Sunday, July 10, 2011
A Lesson in Watercolors
Our family went to the beach back in May and we had so much fun! Of course, it was all new for my little guy. He loved sitting on the wet sand and running his fingers through it. That is, until the wave came and got him wet up to his waist. Then he was done! Thankfully, my sister got a number of photos of him first. I decided this would be my first painting of him. I'm sure there will be many more in the years to come. But this was a fun first.
When starting out with most of my watercolor paintings, especially portraits, I pencil in the most important details. Here I make sure that proportion and shape are right. In this process I have both my pencil and my trusty eraser working overtime until the outlines are just the way I want them. A lot of watercolor artists don't like their pencil showing through their paint. To me it adds an interesting dimension. So I keep it.
After your initial sketch, you want to identify the parts of your painting that will remain white. Those are the areas I avoid before adding my first layers of paint (see next step). Masking fluid can also be applied at this point to help you avoid those areas a little better.
One thing I never realized before working in watercolor is that there can be many layers of paint in each painting. Layers? I thought that was only in oil or acrylic. In watercolor, the appropriate term (I think) is "glaze." There are many glazes you add to each painting. As a graphic designer for so many years using photoshop, I think in layers. So that's the term I use.
I start with the medium to light color washed over each area. Let the area dry, and then keep adding more and more layers. I work from the lightest color washes to the darker details.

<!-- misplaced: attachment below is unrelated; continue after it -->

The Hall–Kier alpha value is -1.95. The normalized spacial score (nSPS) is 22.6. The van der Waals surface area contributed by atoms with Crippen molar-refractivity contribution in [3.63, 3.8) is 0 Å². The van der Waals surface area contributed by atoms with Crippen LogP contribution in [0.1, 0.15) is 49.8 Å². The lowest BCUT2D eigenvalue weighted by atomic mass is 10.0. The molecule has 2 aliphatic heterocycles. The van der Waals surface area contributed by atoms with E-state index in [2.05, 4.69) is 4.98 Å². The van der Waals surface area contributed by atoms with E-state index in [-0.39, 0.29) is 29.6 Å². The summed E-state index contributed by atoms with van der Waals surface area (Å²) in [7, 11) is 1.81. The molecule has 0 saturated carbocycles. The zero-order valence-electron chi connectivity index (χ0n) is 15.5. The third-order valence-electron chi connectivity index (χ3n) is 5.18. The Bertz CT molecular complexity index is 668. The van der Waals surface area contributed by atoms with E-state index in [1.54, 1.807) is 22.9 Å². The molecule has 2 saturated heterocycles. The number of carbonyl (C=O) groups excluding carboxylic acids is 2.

Here I'm getting into the nitty gritty of the shadow's in my little guy's face. I probably could have used a smaller brush at this point. But I find myself so engrossed in what I'm doing at times that I don't stop to switch brushes!
I keep adding more washes of varying shades of blue until the sand he's sitting on looks truly wet. An important part in this particular painting that I had to watch out for was all those blues and golds. We all know that yellow and blue make green. So it's important for me not to get ahead of myself and add the opposing color while the previous one is still wet. If I hurry it, the next thing you know the wet sand will be a color that I wouldn't want my kid sitting on. :)
Every painting of mine gets to that point where I think I could maybe possibly add just one more detail. But when I know I'm close to finishing, I'll walk away for an hour, sometimes a day. If I come back to it and like it, then I sign it. Once I sign it, I'm done.... no touching up any more once that signature is on the painting. This painting was fully dry when I came back to it, so I pulled out my mat cutter and framed it. Why waste time? I hung it on the wall in time for when my husband got home from work.
Now on to Christmas card paintings. Yes, Christmas. I know it's July. One has to plan ahead around here.